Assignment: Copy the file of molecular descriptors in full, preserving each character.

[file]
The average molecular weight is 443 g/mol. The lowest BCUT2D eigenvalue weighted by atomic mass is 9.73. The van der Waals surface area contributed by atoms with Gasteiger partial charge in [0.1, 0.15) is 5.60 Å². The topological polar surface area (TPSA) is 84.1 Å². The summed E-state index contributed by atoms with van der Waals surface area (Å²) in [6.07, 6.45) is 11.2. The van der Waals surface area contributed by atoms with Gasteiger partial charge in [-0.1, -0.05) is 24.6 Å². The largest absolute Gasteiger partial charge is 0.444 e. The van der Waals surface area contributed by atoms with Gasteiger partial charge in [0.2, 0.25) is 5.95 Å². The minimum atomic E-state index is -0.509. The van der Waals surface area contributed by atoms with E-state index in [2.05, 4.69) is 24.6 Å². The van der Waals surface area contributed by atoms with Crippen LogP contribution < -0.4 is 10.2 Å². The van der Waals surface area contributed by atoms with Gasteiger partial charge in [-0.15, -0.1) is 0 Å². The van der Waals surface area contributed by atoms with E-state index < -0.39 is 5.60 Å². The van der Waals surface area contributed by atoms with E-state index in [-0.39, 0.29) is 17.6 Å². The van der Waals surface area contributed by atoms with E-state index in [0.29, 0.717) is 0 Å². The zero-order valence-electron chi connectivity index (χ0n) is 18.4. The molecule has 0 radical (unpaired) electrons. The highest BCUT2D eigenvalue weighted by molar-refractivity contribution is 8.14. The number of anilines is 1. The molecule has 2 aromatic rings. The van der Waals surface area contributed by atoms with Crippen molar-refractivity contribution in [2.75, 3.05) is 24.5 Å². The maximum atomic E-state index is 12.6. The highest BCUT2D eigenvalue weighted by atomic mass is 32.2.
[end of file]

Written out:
The average molecular weight is 443 g/mol. The lowest BCUT2D eigenvalue weighted by atomic mass is 9.73. The van der Waals surface area contributed by atoms with Gasteiger partial charge in [0.1, 0.15) is 5.60 Å². The topological polar surface area (TPSA) is 84.1 Å². The summed E-state index contributed by atoms with van der Waals surface area (Å²) in [6.07, 6.45) is 11.2. The van der Waals surface area contributed by atoms with Gasteiger partial charge in [-0.1, -0.05) is 24.6 Å². The largest absolute Gasteiger partial charge is 0.444 e. The van der Waals surface area contributed by atoms with Gasteiger partial charge in [0.2, 0.25) is 5.95 Å². The minimum atomic E-state index is -0.509. The van der Waals surface area contributed by atoms with E-state index in [2.05, 4.69) is 24.6 Å². The van der Waals surface area contributed by atoms with Crippen LogP contribution < -0.4 is 10.2 Å². The van der Waals surface area contributed by atoms with Gasteiger partial charge in [-0.15, -0.1) is 0 Å². The van der Waals surface area contributed by atoms with E-state index < -0.39 is 5.60 Å². The van der Waals surface area contributed by atoms with E-state index in [-0.39, 0.29) is 17.6 Å². The van der Waals surface area contributed by atoms with E-state index in [0.29, 0.717) is 0 Å². The zero-order valence-electron chi connectivity index (χ0n) is 18.4. The molecule has 0 radical (unpaired) electrons. The highest BCUT2D eigenvalue weighted by molar-refractivity contribution is 8.14. The number of anilines is 1. The molecule has 2 aromatic rings. The van der Waals surface area contributed by atoms with Crippen molar-refractivity contribution in [2.75, 3.05) is 24.5 Å². The maximum atomic E-state index is 12.6. The highest BCUT2D eigenvalue weighted by atomic mass is 32.2.